More players must be enabled to participate in solving energy crisis
For municipal changes to have their desired effect it is essential that they be empowered or backed by the Treasury to provide guarantees
Following President Cyril Ramaphosa’s recent commitment to embrace renewable energy and lessen the country’s dependence on Eskom, legislative amendments have now been gazetted to start making the necessary changes at municipal level possible. In short, the legislation enables municipalities to now generate or procure their own energy, meaning they are no longer restricted to purchase power from Eskom only.
These amendments should be welcomed as they show the presidency is serious about delivering on its promise to increase the energy supply in our country. This will also enable a co-operative, decentralised approach. Additionally, independent power producers (IPP) may be able to provide power at a lower price, which would lead to savings at municipal level, so more good news.
Should a municipality wish to generate or buy electricity from an IPP, the municipality must apply to the mineral resources and energy minister for permission to do so and comply with three key provisions:
- A feasibility study must be conducted and submitted,
- The municipality must prove a position of good standing in terms of the Municipal Finance Management Act, and
- The application must be aligned with the municipality’s integrated development plan.
While some of the requirements are still a bit vague at this stage, such as how one proves good standing, the fact that this first step has been made is positive. It is the start of processes being streamlined, and ultimately more players being entitled to participate in solving our country’s energy crisis. There will presumably be tender or bidding processes involved and the next steps will be revealed in due course.
These legislative changes may put an end to the long-running dispute after the City of Cape Town took both the department of mineral resources and energy and the National Energy Regulator of SA (Nersa) to court, when Nersa informed the city it could not license an IPP to establish new generation capacity in the absence of a specific determination from the minister catering for such capacity. Instead of ruling, the judge referred the matter back to the parties to try to resolve between themselves.
It will be interesting to see how Cape Town implements the legislative changes overall. It has been trying to buy power from IPPs for a while, and seems the most prepared to embrace the recent changes. The Western Cape has already established a municipal energy resilience (MER) project, aimed at strengthening the energy resilience of municipalities in the province.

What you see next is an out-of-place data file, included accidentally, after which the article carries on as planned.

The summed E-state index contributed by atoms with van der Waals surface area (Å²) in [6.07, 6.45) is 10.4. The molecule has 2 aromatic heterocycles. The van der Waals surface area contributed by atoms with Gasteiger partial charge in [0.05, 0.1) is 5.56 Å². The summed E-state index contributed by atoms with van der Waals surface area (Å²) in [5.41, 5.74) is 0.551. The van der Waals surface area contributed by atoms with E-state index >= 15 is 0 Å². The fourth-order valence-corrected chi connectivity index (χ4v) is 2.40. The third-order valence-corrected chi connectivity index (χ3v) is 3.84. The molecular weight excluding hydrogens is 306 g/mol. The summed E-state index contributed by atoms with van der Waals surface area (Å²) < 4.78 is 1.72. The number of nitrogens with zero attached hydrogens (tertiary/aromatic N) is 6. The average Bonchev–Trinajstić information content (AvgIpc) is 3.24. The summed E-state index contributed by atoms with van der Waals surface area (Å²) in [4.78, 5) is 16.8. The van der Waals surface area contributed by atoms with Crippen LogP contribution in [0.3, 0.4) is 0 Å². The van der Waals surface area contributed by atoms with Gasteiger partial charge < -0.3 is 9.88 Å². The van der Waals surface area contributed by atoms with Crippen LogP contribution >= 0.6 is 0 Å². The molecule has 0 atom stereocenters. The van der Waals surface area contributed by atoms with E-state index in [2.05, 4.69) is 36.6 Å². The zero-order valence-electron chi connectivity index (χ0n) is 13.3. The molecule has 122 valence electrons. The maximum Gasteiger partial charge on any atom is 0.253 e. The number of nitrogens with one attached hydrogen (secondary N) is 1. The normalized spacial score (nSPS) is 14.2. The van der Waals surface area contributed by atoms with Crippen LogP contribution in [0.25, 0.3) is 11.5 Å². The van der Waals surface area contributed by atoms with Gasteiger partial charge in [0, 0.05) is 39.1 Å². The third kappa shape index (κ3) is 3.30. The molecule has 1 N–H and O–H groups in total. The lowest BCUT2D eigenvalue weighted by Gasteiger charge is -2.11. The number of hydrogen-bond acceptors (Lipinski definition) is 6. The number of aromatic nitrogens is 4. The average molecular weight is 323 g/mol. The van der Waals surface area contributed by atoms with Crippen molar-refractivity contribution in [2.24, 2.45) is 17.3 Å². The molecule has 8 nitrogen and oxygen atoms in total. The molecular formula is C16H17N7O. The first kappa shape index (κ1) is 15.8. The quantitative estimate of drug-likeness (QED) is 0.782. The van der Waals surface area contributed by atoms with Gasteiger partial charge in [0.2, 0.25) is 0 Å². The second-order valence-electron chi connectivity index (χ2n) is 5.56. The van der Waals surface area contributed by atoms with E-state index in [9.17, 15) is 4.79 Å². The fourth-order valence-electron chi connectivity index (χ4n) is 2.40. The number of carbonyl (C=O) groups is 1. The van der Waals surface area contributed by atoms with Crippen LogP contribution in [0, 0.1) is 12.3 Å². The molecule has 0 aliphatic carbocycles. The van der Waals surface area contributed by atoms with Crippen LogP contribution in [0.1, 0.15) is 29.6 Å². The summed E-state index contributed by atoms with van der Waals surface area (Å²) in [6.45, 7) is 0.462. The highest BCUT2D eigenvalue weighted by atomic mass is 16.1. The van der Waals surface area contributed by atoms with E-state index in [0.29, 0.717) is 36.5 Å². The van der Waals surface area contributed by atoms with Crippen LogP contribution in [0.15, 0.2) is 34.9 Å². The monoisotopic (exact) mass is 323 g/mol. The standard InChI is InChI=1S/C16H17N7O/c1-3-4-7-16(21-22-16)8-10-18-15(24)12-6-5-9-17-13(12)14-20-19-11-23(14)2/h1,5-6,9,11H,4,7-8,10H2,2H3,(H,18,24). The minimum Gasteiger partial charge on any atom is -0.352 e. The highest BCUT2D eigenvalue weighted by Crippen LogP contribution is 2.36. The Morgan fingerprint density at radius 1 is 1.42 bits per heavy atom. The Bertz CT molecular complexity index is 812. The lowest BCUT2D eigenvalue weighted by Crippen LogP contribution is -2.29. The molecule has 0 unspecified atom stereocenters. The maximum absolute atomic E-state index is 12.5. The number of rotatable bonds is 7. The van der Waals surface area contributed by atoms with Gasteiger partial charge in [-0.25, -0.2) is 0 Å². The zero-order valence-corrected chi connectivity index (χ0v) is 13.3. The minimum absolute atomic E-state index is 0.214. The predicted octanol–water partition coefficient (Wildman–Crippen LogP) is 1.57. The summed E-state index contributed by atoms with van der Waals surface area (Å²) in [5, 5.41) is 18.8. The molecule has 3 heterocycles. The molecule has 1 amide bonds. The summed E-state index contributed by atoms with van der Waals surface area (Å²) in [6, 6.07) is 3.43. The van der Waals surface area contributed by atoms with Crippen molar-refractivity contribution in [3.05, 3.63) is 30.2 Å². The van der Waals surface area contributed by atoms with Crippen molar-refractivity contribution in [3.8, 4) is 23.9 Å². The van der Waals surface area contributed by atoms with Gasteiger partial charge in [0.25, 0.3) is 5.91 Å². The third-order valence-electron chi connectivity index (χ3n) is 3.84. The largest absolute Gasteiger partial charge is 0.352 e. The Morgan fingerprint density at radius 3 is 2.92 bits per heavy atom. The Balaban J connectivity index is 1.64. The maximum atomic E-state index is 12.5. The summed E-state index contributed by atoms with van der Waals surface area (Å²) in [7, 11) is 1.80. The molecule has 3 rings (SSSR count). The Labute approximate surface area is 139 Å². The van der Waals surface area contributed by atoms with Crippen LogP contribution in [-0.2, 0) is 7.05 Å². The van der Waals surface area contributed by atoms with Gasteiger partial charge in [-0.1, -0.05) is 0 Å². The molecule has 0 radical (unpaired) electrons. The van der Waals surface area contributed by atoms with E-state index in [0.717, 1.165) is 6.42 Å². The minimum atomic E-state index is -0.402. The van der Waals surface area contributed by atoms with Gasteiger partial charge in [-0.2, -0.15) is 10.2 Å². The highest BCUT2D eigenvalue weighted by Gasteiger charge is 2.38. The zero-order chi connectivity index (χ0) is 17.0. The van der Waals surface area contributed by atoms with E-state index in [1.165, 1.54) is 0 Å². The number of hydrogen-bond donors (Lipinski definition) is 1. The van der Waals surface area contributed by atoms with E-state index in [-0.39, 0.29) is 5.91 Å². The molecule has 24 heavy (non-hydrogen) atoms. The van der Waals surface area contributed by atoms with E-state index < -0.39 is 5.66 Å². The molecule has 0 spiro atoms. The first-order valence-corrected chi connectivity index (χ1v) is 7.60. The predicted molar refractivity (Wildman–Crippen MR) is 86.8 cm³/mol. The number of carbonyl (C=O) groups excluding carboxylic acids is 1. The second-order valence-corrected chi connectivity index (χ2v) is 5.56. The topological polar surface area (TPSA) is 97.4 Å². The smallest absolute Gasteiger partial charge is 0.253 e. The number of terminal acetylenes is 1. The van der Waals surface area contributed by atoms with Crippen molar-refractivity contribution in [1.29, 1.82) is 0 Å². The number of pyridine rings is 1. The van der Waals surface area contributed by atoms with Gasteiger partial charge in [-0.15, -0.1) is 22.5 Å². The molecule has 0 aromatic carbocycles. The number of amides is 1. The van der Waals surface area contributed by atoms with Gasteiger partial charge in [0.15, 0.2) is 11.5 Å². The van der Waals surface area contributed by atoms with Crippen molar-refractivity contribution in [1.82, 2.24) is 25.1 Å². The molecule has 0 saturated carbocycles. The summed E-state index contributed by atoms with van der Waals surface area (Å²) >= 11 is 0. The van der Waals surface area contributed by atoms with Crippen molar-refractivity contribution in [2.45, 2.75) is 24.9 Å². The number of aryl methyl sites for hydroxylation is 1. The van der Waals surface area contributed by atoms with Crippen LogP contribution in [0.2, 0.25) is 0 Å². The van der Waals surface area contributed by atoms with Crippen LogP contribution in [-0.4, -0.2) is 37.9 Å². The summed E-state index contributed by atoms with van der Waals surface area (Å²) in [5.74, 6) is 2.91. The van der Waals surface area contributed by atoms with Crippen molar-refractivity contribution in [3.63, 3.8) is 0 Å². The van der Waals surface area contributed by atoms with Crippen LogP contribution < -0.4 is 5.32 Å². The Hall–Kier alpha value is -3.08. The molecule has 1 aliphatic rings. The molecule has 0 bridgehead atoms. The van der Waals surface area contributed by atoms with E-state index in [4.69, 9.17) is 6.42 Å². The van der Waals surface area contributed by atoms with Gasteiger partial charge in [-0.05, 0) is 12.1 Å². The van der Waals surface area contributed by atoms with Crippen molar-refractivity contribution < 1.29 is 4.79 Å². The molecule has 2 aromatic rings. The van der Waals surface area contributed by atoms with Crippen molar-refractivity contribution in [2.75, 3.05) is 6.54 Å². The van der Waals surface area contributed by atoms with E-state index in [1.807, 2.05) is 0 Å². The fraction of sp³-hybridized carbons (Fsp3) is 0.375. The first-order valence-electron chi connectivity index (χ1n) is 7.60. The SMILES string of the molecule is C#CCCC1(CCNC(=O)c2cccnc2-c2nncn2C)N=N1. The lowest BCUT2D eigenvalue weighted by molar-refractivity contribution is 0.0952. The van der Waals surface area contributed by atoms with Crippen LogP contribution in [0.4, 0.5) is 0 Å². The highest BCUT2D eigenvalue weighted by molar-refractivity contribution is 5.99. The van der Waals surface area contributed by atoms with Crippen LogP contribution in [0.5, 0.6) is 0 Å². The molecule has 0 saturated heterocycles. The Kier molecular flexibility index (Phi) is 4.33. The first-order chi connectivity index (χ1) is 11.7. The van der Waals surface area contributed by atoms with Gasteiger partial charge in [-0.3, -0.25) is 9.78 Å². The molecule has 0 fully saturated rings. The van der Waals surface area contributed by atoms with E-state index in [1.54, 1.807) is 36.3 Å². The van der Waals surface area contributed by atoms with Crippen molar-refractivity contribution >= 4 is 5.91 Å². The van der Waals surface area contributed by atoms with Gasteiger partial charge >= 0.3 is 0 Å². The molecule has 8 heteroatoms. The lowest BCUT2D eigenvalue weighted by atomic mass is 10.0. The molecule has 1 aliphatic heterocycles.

However, for these municipal changes to have their desired effect it is essential that they be empowered or backed by the Treasury to provide guarantees so that they can enter into long-term power purchasing agreements. Investing in solar energy production is, in theory, a feasible option for many commercial businesses. The installations are quick, solar panels can be installed on existing building roofs, or open land can be used for ground mounted panels. Our climate is perfect for this.
However, large investors will want some kind of guarantee of future payments in place before they make such an investment. Twenty years is a good rule of thumb for the length of typical power purchase agreement on renewable energy projects. This coincides with the performance warranty of the solar panels and will provide investors the comfort to outlay capital required for impactful large solar farms.
The need for guarantees was proven in the IPP procurement programme, which launched in 2010 to enable government to buy power from large independent producers. This project only took off when the Treasury stepped in to provide the necessary guarantees for the finance. This gave investors the confidence they needed. The project now has 53 IPPs participating and is successfully contributing to alleviating the electrical energy shortfall in the country in a way that also contributes towards socioeconomic and environmentally sustainable growth. It’s a win-win situation.
For power procurement to be leveraged at municipal level, similar guarantees are needed. If we can get this right, this plan has the potential to make a significant difference in our electricity situation, grow our economy, and in so doing uplift many South Africans.
• John is director of New Southern Energy.
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